Texas has a reputation for friendliness — as long as you aren’t driving on the highway, at least — but few places I’ve visited in the wine world were as downright inviting as C.L. Butaud.
Butaud is a husband-and-wife operation headed by Randy and Brooke Hester. After stints in wine distribution and sales, both of them moved west and cut their teeth in California, Randy working as a 30something-year-old cellar rate while Brooke worked in the back office of some of Napa’s bluest of blue chip operations. Specifically, Randy learned winemaking at Cakebread, Colgin, and Realm, some of the Valley’s most respected wineries.
After starting a boutique wine label called Lightning Wines, the couple moved back home to Texas and began producing wine from local grapes, opening a tasting room in Dripping Springs, near their home in Austin. C.L. Butaud — named for Randy’s grandfather — probably wouldn’t have known what to make of Texas-born wine, but its clear that if anyone knows what they’re doing with Texas’s particular fruit, it’s his grandson. His penchant for odd grapes from Europe — a Teroldego bottling is in the works — and traditional techniques are outweighed only by his insistence for the very best fruit. Butaud works closely with growers in the Texas High Plains, where he sources all his fruit, to ensure yields are ideal and harvests go smoothly.
In a moment of candor, common during our lively 2 1/2-hour visit (originally scheduled for 60 minutes), Randy riffed on the insular Texas wine industry and his desire to elevate quality in a state where people still seem to be making wine by instinct and the seat of their pants. Randy said he could name only four other Texas wineries worth sampling, though we won’t name them here.
Our visit, of course, would not have been complete without plenty of wine to drink, and the Hesters pulled out innumerable bottles to try, including a few from their private stock, no longer on sale. That said, should you stop by, you’ll find plenty of wine to enjoy, including many of the wines reviewed below.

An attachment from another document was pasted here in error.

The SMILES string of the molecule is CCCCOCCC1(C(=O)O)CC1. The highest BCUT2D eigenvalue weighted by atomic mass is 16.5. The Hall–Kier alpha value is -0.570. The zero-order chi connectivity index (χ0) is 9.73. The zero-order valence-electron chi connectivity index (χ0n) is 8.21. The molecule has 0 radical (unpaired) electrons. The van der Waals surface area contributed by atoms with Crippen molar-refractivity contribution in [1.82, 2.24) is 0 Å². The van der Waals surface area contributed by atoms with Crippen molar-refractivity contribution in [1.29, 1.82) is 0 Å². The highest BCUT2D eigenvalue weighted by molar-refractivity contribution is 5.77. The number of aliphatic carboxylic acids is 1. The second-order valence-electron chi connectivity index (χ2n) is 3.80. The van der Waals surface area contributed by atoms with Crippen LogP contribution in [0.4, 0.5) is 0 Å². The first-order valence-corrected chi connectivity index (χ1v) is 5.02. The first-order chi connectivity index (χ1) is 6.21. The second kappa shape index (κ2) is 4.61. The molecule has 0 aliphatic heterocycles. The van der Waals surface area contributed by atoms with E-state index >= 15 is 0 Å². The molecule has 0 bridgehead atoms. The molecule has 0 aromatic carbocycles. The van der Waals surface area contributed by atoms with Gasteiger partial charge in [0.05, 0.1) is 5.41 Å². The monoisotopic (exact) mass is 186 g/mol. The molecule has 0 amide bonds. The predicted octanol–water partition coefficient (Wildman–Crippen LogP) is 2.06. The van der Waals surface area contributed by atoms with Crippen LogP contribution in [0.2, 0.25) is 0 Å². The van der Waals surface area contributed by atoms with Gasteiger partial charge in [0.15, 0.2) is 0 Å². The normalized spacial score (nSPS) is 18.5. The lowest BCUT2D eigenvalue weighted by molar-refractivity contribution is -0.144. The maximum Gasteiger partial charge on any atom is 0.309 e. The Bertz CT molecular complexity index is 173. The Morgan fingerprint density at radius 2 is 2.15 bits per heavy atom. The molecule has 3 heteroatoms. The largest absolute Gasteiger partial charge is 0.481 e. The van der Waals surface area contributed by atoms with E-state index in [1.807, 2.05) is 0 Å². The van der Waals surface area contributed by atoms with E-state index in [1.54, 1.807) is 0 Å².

2021 C.L. Butaud Blanc de Noir – A 50/50 white blend of grenache and mourvedre, dry and grassy, with notes of Asian melon. A- / $48
2021 C.L. Butaud Skin Contact Trebbiano – Any wine you’re told to go into with “an open mind” can be dicey, and this rather sour, funky experience is no exception to that disclaimer. Green and vegetal on one hand, balanced by melon and grapefruit on the other. Amply acidic. B / $NA
2021 C.L. Butaud Blanc Carbonic Counoise – Wild and funky, overwhelmingly earthy. One gets the sense this pungent bottling is an acquired taste, or at least a good food pairing. B / $25
2020 C.L. Butaud TX Cinsault – Fragrant vanilla, plum, and black cherry, finishing with a light tobacco note. My favorite wine in the mix — but sold out. A / $NA
2020 C.L. Butaud Tempranillo – Punchy, with notes of chocolate and some caramel smoldering in the mix. Another winner, but very aggressive. A / $54
2020 C.L. Butaud Cease & Desist Red Blend – Boldly fruit, a bit overly so here, with heavy notes of red berries and some floral notes in the mix. A little balsamic on the finish. A- / $48
2021 C.L. Butaud TX Grenache – Big with notes of graphite and tobacco, but balanced with strawberry, orange peel, and a little floral note on the finish. Solid, but alas no longer available. A- / $NA
2021 C.L. Butaud TX Mourvedre – On the green side, this feels like it’s still developing, with notes of green olive giving way to a plum jam element. B+ / $30
open every Friday to Sunday, reservations highly recommended
12345 Pauls Valley Road (at Fitzhugh), Austin, Texas 78737 / clbutaud.com